Explaining Florida’s Statute of Limitations for Personal Injury Claims

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If an injury occurs to a person that warrants litigation, the victim has a limited amount of time to file a personal injury claim or lawsuit. This limited amount of time is known as the statute of limitations.

Once this limitation has passed, or expired, no court has jurisdiction to hear the case and the case cannot be refilled. These limitations are in place in many countries besides the United States. However, these limitations vary in every state. The Florida personal injury statute of limitations is four years.

Definition of Personal Injury Claim

A personal injury is defined by law as damage that occurs to a person’s body, mind, or emotions. It is not to be confused with damage that occurs to personal property. Property damage is a different type of tort lawsuit.

A personal injury claim is filed against the entity or person that causes the harm. The harm can be caused by negligence, gross negligence, intentional misconduct, reckless conduct, or strict liability. Strict liability occurs when an injury is caused by a defective product.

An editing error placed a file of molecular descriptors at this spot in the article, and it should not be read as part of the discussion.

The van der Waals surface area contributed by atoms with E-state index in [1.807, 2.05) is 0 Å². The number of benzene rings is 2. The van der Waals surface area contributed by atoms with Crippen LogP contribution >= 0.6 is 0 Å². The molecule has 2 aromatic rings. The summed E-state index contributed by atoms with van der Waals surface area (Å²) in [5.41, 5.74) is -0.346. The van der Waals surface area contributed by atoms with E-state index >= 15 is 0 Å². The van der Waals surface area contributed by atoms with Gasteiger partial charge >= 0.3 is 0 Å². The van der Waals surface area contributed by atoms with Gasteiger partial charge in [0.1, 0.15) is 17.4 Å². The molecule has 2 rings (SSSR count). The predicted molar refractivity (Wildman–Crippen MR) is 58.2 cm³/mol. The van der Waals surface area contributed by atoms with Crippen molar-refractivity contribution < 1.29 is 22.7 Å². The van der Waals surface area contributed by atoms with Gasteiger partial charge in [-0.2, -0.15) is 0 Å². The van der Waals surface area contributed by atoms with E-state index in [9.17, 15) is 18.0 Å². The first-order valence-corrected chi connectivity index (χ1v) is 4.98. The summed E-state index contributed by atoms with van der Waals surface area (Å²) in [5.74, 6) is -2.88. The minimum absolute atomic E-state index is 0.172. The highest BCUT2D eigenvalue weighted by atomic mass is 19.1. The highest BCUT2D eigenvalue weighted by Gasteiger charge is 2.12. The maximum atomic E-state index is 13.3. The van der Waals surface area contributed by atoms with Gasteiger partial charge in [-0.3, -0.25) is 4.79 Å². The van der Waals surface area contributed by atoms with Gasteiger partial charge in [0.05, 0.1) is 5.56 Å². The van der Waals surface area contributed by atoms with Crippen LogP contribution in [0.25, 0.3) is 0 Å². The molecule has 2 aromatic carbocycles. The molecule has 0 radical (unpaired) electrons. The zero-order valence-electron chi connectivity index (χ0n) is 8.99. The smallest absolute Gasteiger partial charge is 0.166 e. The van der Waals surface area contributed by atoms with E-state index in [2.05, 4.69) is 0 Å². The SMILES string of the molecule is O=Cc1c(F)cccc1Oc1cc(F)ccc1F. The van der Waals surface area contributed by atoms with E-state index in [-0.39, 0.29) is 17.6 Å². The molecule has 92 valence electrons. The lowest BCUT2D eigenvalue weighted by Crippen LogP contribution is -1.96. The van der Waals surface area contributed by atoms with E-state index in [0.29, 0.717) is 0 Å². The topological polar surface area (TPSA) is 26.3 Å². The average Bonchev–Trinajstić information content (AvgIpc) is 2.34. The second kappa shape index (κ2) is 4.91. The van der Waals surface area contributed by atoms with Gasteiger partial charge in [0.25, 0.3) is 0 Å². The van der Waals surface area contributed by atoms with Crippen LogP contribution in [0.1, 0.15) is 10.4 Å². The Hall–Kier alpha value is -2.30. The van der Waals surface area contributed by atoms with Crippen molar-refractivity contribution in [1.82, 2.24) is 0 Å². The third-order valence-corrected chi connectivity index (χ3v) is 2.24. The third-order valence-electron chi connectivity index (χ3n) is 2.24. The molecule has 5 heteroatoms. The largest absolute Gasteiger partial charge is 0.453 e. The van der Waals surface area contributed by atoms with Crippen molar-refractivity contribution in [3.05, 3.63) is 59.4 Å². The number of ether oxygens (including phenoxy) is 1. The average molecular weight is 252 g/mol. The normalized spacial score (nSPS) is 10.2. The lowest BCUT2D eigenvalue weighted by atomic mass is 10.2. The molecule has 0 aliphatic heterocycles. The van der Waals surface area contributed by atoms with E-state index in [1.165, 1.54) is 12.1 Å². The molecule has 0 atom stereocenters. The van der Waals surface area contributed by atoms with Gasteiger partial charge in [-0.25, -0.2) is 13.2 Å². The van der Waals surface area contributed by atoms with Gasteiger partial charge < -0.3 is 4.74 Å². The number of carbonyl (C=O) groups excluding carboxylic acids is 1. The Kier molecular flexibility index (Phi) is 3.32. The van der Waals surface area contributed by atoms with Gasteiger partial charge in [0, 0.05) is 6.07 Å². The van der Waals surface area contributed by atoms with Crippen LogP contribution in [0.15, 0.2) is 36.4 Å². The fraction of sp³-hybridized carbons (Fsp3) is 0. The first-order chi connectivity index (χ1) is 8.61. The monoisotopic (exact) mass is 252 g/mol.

Personal injury cases can include medical and dental accidents. However, in the state of Florida, malpractice suits follow a different set of legal guidelines as well as a statute of limitations.

In a personal injury claim, damages will be awarded on the basis of pain, suffering, and compensation of medical bills and expenses due to the injury. In extreme cases, Florida courts can assign punitive damages if the defendant’s conduct or negligence was particularly egregious..

Common Causes of Personal Injury Claims

  • Traffic accidents
  • Work-related accidents
  • Accidental slips, trips, or falls
  • Product liability issues

Purpose of the Statute of Limitations

Limitations on the amount of time you have to litigate a personal injury claim have been put into place for several reasons. The first reason is to ensure that plaintiffs seek resolution in a timely manner.

The next reason limitations have been created is to protect defendants. Courts realize that evidence can disappear and erode over time. Statutes of limitations ensure that complaints are presented in a timeframe that allows for evidence to still exist in a usable state.

The final purpose of limitations is to ensure that litigation that comes up long after the damaging event does not create more cruelty than justice. It is arguable that statutes of limitations are in place only for the protection of the defendant.

Florida Personal Injury Statute of Limitations

As mentioned, the statute of limitations for personal injury lawsuits in Florida is four years. In Florida, the clock starts ticking at the time of the injury. There is a further exception to this law called the delayed discovery rule. In Florida, the time of limitations can also begin when an injury is discovered. This is applicable in cases where the injury does not appear at the time the event occurs.

It is important to note that in Florida, there is also a statute of repose. This limits the amount of time for discovery in the case of delayed discovery. A plaintiff has twelve years to discover damage in order to bring litigation.